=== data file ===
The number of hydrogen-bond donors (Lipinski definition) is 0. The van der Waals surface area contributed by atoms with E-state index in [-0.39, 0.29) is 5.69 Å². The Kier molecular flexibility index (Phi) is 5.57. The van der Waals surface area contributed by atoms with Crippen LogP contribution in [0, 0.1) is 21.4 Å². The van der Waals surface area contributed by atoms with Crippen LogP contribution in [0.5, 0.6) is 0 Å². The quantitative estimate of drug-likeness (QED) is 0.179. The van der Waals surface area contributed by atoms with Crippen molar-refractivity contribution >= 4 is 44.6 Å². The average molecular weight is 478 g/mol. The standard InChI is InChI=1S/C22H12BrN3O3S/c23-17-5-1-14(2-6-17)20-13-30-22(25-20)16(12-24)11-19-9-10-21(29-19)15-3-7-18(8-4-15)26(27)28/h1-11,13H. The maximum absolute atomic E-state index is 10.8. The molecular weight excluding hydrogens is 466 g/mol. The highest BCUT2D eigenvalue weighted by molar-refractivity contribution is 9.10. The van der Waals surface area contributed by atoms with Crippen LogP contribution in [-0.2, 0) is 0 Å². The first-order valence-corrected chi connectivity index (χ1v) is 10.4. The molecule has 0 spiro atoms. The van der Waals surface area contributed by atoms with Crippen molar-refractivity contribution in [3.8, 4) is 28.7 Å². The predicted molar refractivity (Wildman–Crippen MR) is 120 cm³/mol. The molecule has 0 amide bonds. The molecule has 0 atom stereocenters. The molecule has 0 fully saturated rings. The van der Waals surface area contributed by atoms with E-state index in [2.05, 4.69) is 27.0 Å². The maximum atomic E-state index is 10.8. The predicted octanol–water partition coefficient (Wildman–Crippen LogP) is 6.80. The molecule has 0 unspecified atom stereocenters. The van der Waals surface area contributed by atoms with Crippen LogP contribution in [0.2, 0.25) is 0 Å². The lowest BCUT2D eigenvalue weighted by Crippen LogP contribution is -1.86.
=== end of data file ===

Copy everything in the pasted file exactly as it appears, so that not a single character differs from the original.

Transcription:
The number of hydrogen-bond donors (Lipinski definition) is 0. The van der Waals surface area contributed by atoms with E-state index in [-0.39, 0.29) is 5.69 Å². The Kier molecular flexibility index (Phi) is 5.57. The van der Waals surface area contributed by atoms with Crippen LogP contribution in [0, 0.1) is 21.4 Å². The van der Waals surface area contributed by atoms with Crippen LogP contribution in [0.5, 0.6) is 0 Å². The quantitative estimate of drug-likeness (QED) is 0.179. The van der Waals surface area contributed by atoms with Crippen molar-refractivity contribution >= 4 is 44.6 Å². The average molecular weight is 478 g/mol. The standard InChI is InChI=1S/C22H12BrN3O3S/c23-17-5-1-14(2-6-17)20-13-30-22(25-20)16(12-24)11-19-9-10-21(29-19)15-3-7-18(8-4-15)26(27)28/h1-11,13H. The maximum absolute atomic E-state index is 10.8. The molecular weight excluding hydrogens is 466 g/mol. The highest BCUT2D eigenvalue weighted by molar-refractivity contribution is 9.10. The van der Waals surface area contributed by atoms with Crippen LogP contribution in [-0.2, 0) is 0 Å². The first-order valence-corrected chi connectivity index (χ1v) is 10.4. The molecule has 0 spiro atoms. The van der Waals surface area contributed by atoms with Crippen molar-refractivity contribution in [3.8, 4) is 28.7 Å². The predicted molar refractivity (Wildman–Crippen MR) is 120 cm³/mol. The molecule has 0 amide bonds. The molecule has 0 atom stereocenters. The molecule has 0 fully saturated rings. The van der Waals surface area contributed by atoms with E-state index in [2.05, 4.69) is 27.0 Å². The maximum atomic E-state index is 10.8. The predicted octanol–water partition coefficient (Wildman–Crippen LogP) is 6.80. The molecule has 0 unspecified atom stereocenters. The van der Waals surface area contributed by atoms with Crippen LogP contribution in [0.2, 0.25) is 0 Å². The lowest BCUT2D eigenvalue weighted by Crippen LogP contribution is -1.86.